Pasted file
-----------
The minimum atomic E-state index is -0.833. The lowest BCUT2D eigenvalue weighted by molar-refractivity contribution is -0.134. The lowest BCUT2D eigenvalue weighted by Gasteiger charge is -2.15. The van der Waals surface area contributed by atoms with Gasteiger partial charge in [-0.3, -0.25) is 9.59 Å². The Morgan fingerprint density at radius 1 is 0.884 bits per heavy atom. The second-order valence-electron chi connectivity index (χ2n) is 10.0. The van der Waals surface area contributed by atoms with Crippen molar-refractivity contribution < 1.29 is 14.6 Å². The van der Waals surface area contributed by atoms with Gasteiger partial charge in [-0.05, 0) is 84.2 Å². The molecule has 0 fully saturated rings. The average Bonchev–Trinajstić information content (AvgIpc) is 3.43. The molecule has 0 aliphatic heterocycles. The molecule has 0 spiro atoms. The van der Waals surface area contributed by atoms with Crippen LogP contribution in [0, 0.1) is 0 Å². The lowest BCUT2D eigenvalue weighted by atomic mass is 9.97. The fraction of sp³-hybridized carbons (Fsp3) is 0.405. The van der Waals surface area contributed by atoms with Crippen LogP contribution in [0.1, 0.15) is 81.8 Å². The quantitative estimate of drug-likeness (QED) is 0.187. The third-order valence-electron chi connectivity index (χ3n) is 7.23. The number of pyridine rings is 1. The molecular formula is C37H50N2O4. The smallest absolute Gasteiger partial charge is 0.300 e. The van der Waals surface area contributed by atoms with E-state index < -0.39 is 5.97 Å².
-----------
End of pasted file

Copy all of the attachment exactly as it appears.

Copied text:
The minimum atomic E-state index is -0.833. The lowest BCUT2D eigenvalue weighted by molar-refractivity contribution is -0.134. The lowest BCUT2D eigenvalue weighted by Gasteiger charge is -2.15. The van der Waals surface area contributed by atoms with Gasteiger partial charge in [-0.3, -0.25) is 9.59 Å². The Morgan fingerprint density at radius 1 is 0.884 bits per heavy atom. The second-order valence-electron chi connectivity index (χ2n) is 10.0. The van der Waals surface area contributed by atoms with Crippen molar-refractivity contribution < 1.29 is 14.6 Å². The van der Waals surface area contributed by atoms with Gasteiger partial charge in [-0.05, 0) is 84.2 Å². The molecule has 0 fully saturated rings. The average Bonchev–Trinajstić information content (AvgIpc) is 3.43. The molecule has 0 aliphatic heterocycles. The molecule has 0 spiro atoms. The van der Waals surface area contributed by atoms with Crippen LogP contribution in [0, 0.1) is 0 Å². The lowest BCUT2D eigenvalue weighted by atomic mass is 9.97. The fraction of sp³-hybridized carbons (Fsp3) is 0.405. The van der Waals surface area contributed by atoms with Crippen LogP contribution in [0.1, 0.15) is 81.8 Å². The quantitative estimate of drug-likeness (QED) is 0.187. The third-order valence-electron chi connectivity index (χ3n) is 7.23. The number of pyridine rings is 1. The molecular formula is C37H50N2O4. The smallest absolute Gasteiger partial charge is 0.300 e. The van der Waals surface area contributed by atoms with E-state index < -0.39 is 5.97 Å².